“Couple thoughts that were in my head was if I’m ever going to be able to have the mobility as I had in my thumb before,” said Loska. “Luckily, I’m still working on it. It’s still getting back to me. That was my only
Loska rehabbed by crunching weights and lifting cups to get the mobility back and the blood rushing to his thumb again. CSUDH baseball coach Tyler Wright liked what he saw from Loska’s recovery process and how he performed at Cypress.
“I chose Dominguez Hills because they actually gave me an opportunity after my injury,” Loska said. “I was really down on myself, like, ‘how could you let this happen?’ Your chances of playing at a four year are probably slim to none now, but I’m thankful because Wright gave me the opportunity to play here.”
Loska is 6’0 and weighs 210 pounds, so he’s got some size but in baseball, strength isn’t nearly as important in hitting as timing. His offensive numbers are proof that his hand-eye coordination timing is excellent, but he apparently also has another kind of timing. Loska stepped into the third slot in the Toro lineup right as last year’s no. 3 hitter, Dalton Duarte was leaving it. Duarte, whose one year at CSUDH resulted in a conference-high 16 home runs last season, opted to transfer to Lewis-Clark State College in Washington.
But the Toros haven’t missed his power. Through the first 27 games, he slammed 11 home runs, averaging one every 9.7 at-bats. He is currently averaging one every 10.6 at bats, With seven games left, he needs two home runs to tie Duarte for fifth place in single-season history, and one RBI from joining the top-10.
(He’d have to on a blistering tear to crack the Toro season holder for dingers: John Alia’s 20 in 2009. But, he can hit in bunches. Along with his record-shattering day in March, Loska helped break a Toro five-game losing skid in early April, belting two homers and knocking in eight runs in a 17-2 rout of Cal State East Bay.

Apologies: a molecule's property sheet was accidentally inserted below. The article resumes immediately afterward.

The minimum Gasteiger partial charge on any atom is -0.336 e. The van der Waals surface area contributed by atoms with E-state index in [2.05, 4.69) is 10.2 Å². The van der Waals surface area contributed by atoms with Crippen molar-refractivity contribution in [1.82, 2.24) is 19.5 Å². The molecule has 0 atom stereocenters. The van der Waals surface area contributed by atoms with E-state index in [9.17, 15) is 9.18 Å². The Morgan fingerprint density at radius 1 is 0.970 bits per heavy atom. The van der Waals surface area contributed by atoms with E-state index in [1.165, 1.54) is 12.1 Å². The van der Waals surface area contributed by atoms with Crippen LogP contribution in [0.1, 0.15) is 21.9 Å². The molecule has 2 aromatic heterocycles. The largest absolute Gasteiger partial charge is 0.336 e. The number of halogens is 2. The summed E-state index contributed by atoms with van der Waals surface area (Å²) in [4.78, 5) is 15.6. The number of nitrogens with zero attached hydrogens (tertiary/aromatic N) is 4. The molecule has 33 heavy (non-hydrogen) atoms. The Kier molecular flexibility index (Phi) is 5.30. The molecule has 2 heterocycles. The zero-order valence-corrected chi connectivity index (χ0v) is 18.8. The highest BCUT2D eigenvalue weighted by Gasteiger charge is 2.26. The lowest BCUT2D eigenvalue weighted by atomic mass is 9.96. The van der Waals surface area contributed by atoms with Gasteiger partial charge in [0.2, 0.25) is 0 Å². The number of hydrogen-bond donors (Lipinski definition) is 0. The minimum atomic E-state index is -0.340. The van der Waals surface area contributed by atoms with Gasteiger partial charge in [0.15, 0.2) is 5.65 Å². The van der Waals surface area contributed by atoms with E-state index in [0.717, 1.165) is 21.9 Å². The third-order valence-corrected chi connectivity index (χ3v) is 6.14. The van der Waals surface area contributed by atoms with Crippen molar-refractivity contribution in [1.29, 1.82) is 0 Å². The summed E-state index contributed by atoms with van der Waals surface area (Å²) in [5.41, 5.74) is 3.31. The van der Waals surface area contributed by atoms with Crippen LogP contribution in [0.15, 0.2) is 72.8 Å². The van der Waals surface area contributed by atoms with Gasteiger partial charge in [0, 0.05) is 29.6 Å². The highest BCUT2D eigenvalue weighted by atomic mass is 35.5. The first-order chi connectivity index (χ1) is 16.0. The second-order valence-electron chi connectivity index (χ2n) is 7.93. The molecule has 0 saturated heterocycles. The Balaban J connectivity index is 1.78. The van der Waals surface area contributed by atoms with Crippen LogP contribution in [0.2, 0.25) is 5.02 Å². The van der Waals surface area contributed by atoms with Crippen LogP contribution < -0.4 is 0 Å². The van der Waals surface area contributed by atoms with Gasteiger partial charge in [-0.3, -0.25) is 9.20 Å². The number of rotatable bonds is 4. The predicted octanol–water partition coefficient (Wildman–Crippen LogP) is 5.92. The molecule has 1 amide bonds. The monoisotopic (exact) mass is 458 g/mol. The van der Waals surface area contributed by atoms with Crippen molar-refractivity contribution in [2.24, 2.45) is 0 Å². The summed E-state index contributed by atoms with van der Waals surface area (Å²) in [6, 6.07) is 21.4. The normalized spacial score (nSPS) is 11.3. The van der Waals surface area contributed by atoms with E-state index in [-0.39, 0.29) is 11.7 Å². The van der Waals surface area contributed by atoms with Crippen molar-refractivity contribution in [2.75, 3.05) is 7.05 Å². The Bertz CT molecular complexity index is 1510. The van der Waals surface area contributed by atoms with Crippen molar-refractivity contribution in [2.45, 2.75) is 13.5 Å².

And to what does he credit his eye-popping numbers? He said it’s not that he’s approaching the game differently, or that Division 2 pitching is weaker than the community college level. He, once again, credits the players around him. Although baseball may seem to be a game of individual statistics and efforts, it takes a total team effort to succeed, both in winning games, as well as putting up numbers.
“I don’t want to take any of the credit because my teammates are the ones that actually put me in my position to help me succeed,” said Loska. “Couple of our guys like senior Kai Gomez, leadoff guy Aaron Greenfield, they usually flip flop[leading off] and Jose Jimenez, they all set the table for me. All the credit is due to them.”
Loska is going to take his chances at the major league draft in June. If he is drafted, it would be the 13th consecutive season that a Toro has been chosen in the MLB draft. He hopes to get drafted and have a long career but said that even if it happens, he will return to school to finish his degree in criminal justice and get a job in law enforcement.
“I’ve always seen police officers help civilians and from my personality, that’s the best fit for me,” said Loska. “I love helping people. I love doing